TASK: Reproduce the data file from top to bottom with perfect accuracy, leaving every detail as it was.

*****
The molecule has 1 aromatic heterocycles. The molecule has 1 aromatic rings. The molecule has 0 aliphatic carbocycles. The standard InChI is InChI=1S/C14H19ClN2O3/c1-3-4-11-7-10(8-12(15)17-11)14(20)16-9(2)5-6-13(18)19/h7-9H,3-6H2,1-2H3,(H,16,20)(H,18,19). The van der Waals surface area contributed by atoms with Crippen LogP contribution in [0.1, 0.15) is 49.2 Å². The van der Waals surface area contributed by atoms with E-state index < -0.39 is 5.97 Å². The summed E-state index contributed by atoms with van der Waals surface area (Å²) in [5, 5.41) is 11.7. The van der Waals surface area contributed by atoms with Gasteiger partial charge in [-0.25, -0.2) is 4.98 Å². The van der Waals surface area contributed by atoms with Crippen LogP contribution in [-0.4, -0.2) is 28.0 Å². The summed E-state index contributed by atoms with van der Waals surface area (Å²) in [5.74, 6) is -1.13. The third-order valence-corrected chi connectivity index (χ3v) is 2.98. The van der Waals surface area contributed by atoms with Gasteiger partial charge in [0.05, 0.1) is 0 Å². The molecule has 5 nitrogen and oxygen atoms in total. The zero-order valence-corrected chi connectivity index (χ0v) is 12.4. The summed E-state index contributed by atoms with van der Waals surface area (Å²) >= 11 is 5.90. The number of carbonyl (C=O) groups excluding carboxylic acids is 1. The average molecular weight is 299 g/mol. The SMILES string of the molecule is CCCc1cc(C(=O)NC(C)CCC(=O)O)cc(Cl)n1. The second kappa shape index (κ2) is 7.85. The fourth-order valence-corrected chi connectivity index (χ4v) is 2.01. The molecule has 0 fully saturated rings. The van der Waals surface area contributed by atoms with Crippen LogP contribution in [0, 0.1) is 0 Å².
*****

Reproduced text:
The molecule has 1 aromatic heterocycles. The molecule has 1 aromatic rings. The molecule has 0 aliphatic carbocycles. The standard InChI is InChI=1S/C14H19ClN2O3/c1-3-4-11-7-10(8-12(15)17-11)14(20)16-9(2)5-6-13(18)19/h7-9H,3-6H2,1-2H3,(H,16,20)(H,18,19). The van der Waals surface area contributed by atoms with Crippen LogP contribution in [0.1, 0.15) is 49.2 Å². The van der Waals surface area contributed by atoms with E-state index < -0.39 is 5.97 Å². The summed E-state index contributed by atoms with van der Waals surface area (Å²) in [5, 5.41) is 11.7. The van der Waals surface area contributed by atoms with Gasteiger partial charge in [-0.25, -0.2) is 4.98 Å². The van der Waals surface area contributed by atoms with Crippen LogP contribution in [-0.4, -0.2) is 28.0 Å². The summed E-state index contributed by atoms with van der Waals surface area (Å²) in [5.74, 6) is -1.13. The third-order valence-corrected chi connectivity index (χ3v) is 2.98. The van der Waals surface area contributed by atoms with Gasteiger partial charge in [0.05, 0.1) is 0 Å². The molecule has 5 nitrogen and oxygen atoms in total. The zero-order valence-corrected chi connectivity index (χ0v) is 12.4. The summed E-state index contributed by atoms with van der Waals surface area (Å²) >= 11 is 5.90. The number of carbonyl (C=O) groups excluding carboxylic acids is 1. The average molecular weight is 299 g/mol. The SMILES string of the molecule is CCCc1cc(C(=O)NC(C)CCC(=O)O)cc(Cl)n1. The second kappa shape index (κ2) is 7.85. The fourth-order valence-corrected chi connectivity index (χ4v) is 2.01. The molecule has 0 fully saturated rings. The van der Waals surface area contributed by atoms with Crippen LogP contribution in [0, 0.1) is 0 Å².